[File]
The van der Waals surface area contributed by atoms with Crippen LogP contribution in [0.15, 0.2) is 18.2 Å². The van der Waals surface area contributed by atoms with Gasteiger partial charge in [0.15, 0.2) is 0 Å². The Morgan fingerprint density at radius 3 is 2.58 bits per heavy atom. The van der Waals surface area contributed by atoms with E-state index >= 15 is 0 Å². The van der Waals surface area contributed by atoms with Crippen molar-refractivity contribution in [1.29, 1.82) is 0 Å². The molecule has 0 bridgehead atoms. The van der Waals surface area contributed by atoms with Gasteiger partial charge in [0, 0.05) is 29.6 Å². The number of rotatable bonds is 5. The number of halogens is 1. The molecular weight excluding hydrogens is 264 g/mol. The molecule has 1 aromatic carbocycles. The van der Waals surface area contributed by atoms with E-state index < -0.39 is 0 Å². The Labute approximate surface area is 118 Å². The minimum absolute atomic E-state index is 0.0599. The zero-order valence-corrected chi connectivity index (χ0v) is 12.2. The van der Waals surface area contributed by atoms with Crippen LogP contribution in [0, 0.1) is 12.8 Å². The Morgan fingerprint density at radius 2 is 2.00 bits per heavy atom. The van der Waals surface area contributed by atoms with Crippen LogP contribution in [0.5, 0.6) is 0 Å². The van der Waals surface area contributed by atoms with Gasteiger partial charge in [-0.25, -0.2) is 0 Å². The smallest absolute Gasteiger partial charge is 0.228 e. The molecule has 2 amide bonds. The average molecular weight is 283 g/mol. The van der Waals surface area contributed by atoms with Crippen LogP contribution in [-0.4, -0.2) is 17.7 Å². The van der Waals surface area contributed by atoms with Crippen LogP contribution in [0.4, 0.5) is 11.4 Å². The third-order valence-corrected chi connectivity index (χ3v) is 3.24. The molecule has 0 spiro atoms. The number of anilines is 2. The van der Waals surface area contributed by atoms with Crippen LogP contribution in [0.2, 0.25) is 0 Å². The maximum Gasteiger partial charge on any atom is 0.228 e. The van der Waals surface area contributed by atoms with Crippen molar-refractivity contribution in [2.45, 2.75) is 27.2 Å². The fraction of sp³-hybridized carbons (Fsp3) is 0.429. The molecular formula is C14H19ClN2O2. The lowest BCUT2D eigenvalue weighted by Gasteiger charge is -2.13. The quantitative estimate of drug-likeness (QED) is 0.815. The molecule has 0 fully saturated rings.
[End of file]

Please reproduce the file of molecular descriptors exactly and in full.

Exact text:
The van der Waals surface area contributed by atoms with Crippen LogP contribution in [0.15, 0.2) is 18.2 Å². The van der Waals surface area contributed by atoms with Gasteiger partial charge in [0.15, 0.2) is 0 Å². The Morgan fingerprint density at radius 3 is 2.58 bits per heavy atom. The van der Waals surface area contributed by atoms with E-state index >= 15 is 0 Å². The van der Waals surface area contributed by atoms with Crippen molar-refractivity contribution in [1.29, 1.82) is 0 Å². The molecule has 0 bridgehead atoms. The van der Waals surface area contributed by atoms with Gasteiger partial charge in [0, 0.05) is 29.6 Å². The number of rotatable bonds is 5. The number of halogens is 1. The molecular weight excluding hydrogens is 264 g/mol. The molecule has 1 aromatic carbocycles. The van der Waals surface area contributed by atoms with E-state index < -0.39 is 0 Å². The Labute approximate surface area is 118 Å². The minimum absolute atomic E-state index is 0.0599. The zero-order valence-corrected chi connectivity index (χ0v) is 12.2. The van der Waals surface area contributed by atoms with Crippen LogP contribution in [0, 0.1) is 12.8 Å². The Morgan fingerprint density at radius 2 is 2.00 bits per heavy atom. The van der Waals surface area contributed by atoms with Crippen LogP contribution in [0.5, 0.6) is 0 Å². The van der Waals surface area contributed by atoms with Gasteiger partial charge in [-0.25, -0.2) is 0 Å². The smallest absolute Gasteiger partial charge is 0.228 e. The molecule has 2 amide bonds. The average molecular weight is 283 g/mol. The van der Waals surface area contributed by atoms with Crippen LogP contribution in [-0.4, -0.2) is 17.7 Å². The van der Waals surface area contributed by atoms with Crippen LogP contribution in [0.4, 0.5) is 11.4 Å². The third-order valence-corrected chi connectivity index (χ3v) is 3.24. The molecule has 0 spiro atoms. The number of anilines is 2. The van der Waals surface area contributed by atoms with Crippen LogP contribution in [0.2, 0.25) is 0 Å². The maximum Gasteiger partial charge on any atom is 0.228 e. The van der Waals surface area contributed by atoms with Crippen molar-refractivity contribution in [2.45, 2.75) is 27.2 Å². The fraction of sp³-hybridized carbons (Fsp3) is 0.429. The molecular formula is C14H19ClN2O2. The lowest BCUT2D eigenvalue weighted by Gasteiger charge is -2.13. The quantitative estimate of drug-likeness (QED) is 0.815. The molecule has 0 fully saturated rings.